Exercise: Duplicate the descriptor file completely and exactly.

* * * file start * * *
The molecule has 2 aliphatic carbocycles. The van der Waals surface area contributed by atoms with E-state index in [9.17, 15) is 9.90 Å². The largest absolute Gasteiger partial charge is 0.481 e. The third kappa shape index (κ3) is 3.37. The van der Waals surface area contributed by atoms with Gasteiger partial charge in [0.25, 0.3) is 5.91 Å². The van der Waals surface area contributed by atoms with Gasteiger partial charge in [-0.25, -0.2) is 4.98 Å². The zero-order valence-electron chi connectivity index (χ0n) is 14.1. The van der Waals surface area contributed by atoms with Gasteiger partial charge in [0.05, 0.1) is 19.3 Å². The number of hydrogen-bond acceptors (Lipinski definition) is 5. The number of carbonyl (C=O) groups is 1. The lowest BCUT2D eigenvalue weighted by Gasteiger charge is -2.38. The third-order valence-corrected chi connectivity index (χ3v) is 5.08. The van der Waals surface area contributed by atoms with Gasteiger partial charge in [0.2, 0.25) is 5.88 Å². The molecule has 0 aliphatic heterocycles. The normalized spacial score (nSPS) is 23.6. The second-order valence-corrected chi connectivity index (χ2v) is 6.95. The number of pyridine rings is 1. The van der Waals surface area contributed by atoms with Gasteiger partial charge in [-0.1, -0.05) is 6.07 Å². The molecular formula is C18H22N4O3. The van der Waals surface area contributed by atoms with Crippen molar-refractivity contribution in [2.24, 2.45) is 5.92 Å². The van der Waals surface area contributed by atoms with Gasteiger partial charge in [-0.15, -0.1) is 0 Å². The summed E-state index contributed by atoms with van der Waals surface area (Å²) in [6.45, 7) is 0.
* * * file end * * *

The molecule has 2 aliphatic carbocycles. The van der Waals surface area contributed by atoms with E-state index in [9.17, 15) is 9.90 Å². The largest absolute Gasteiger partial charge is 0.481 e. The third kappa shape index (κ3) is 3.37. The van der Waals surface area contributed by atoms with Gasteiger partial charge in [0.25, 0.3) is 5.91 Å². The van der Waals surface area contributed by atoms with Gasteiger partial charge in [-0.25, -0.2) is 4.98 Å². The zero-order valence-electron chi connectivity index (χ0n) is 14.1. The van der Waals surface area contributed by atoms with Gasteiger partial charge in [0.05, 0.1) is 19.3 Å². The number of hydrogen-bond acceptors (Lipinski definition) is 5. The number of carbonyl (C=O) groups is 1. The lowest BCUT2D eigenvalue weighted by Gasteiger charge is -2.38. The third-order valence-corrected chi connectivity index (χ3v) is 5.08. The van der Waals surface area contributed by atoms with Gasteiger partial charge in [0.2, 0.25) is 5.88 Å². The molecule has 0 aliphatic heterocycles. The normalized spacial score (nSPS) is 23.6. The second-order valence-corrected chi connectivity index (χ2v) is 6.95. The number of pyridine rings is 1. The van der Waals surface area contributed by atoms with Gasteiger partial charge in [-0.1, -0.05) is 6.07 Å². The molecular formula is C18H22N4O3. The van der Waals surface area contributed by atoms with Crippen molar-refractivity contribution in [2.24, 2.45) is 5.92 Å². The van der Waals surface area contributed by atoms with Gasteiger partial charge in [-0.15, -0.1) is 0 Å². The summed E-state index contributed by atoms with van der Waals surface area (Å²) in [6.45, 7) is 0.